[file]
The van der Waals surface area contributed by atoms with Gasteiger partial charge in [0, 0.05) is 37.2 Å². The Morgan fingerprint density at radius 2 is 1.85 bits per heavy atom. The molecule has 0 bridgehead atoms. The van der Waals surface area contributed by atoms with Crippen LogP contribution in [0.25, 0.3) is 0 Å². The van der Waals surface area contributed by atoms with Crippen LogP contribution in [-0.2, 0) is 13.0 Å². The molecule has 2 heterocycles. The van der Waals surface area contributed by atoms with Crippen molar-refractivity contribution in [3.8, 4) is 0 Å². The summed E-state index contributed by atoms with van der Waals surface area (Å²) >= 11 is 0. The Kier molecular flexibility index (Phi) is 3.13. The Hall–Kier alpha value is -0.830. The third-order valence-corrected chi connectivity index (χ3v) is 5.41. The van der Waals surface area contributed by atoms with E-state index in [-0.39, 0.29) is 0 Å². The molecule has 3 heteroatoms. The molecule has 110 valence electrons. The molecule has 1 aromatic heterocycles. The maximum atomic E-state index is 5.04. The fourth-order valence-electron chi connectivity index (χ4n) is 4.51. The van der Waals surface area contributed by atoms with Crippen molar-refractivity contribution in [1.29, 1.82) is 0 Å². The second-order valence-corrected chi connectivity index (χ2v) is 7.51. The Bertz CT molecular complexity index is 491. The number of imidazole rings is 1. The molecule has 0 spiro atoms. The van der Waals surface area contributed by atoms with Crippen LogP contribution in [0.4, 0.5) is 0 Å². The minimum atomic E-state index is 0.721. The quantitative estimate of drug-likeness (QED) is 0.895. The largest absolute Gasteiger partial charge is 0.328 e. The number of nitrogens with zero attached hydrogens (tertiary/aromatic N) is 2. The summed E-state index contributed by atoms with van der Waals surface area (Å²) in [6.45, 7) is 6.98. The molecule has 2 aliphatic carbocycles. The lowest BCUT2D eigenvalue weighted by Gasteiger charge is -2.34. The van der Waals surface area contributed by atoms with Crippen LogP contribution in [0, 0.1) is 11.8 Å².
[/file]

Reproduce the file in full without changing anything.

The van der Waals surface area contributed by atoms with Gasteiger partial charge in [0, 0.05) is 37.2 Å². The Morgan fingerprint density at radius 2 is 1.85 bits per heavy atom. The molecule has 0 bridgehead atoms. The van der Waals surface area contributed by atoms with Crippen LogP contribution in [0.25, 0.3) is 0 Å². The van der Waals surface area contributed by atoms with Crippen LogP contribution in [-0.2, 0) is 13.0 Å². The molecule has 2 heterocycles. The van der Waals surface area contributed by atoms with Crippen molar-refractivity contribution in [3.8, 4) is 0 Å². The summed E-state index contributed by atoms with van der Waals surface area (Å²) >= 11 is 0. The Kier molecular flexibility index (Phi) is 3.13. The Hall–Kier alpha value is -0.830. The third-order valence-corrected chi connectivity index (χ3v) is 5.41. The van der Waals surface area contributed by atoms with E-state index in [-0.39, 0.29) is 0 Å². The molecule has 3 heteroatoms. The molecule has 110 valence electrons. The molecule has 1 aromatic heterocycles. The maximum atomic E-state index is 5.04. The fourth-order valence-electron chi connectivity index (χ4n) is 4.51. The van der Waals surface area contributed by atoms with Crippen molar-refractivity contribution in [1.29, 1.82) is 0 Å². The second-order valence-corrected chi connectivity index (χ2v) is 7.51. The Bertz CT molecular complexity index is 491. The number of imidazole rings is 1. The molecule has 0 spiro atoms. The van der Waals surface area contributed by atoms with Crippen LogP contribution in [0.4, 0.5) is 0 Å². The minimum atomic E-state index is 0.721. The quantitative estimate of drug-likeness (QED) is 0.895. The largest absolute Gasteiger partial charge is 0.328 e. The number of nitrogens with zero attached hydrogens (tertiary/aromatic N) is 2. The summed E-state index contributed by atoms with van der Waals surface area (Å²) in [6.45, 7) is 6.98. The molecule has 2 aliphatic carbocycles. The lowest BCUT2D eigenvalue weighted by Gasteiger charge is -2.34. The van der Waals surface area contributed by atoms with Crippen LogP contribution in [0, 0.1) is 11.8 Å².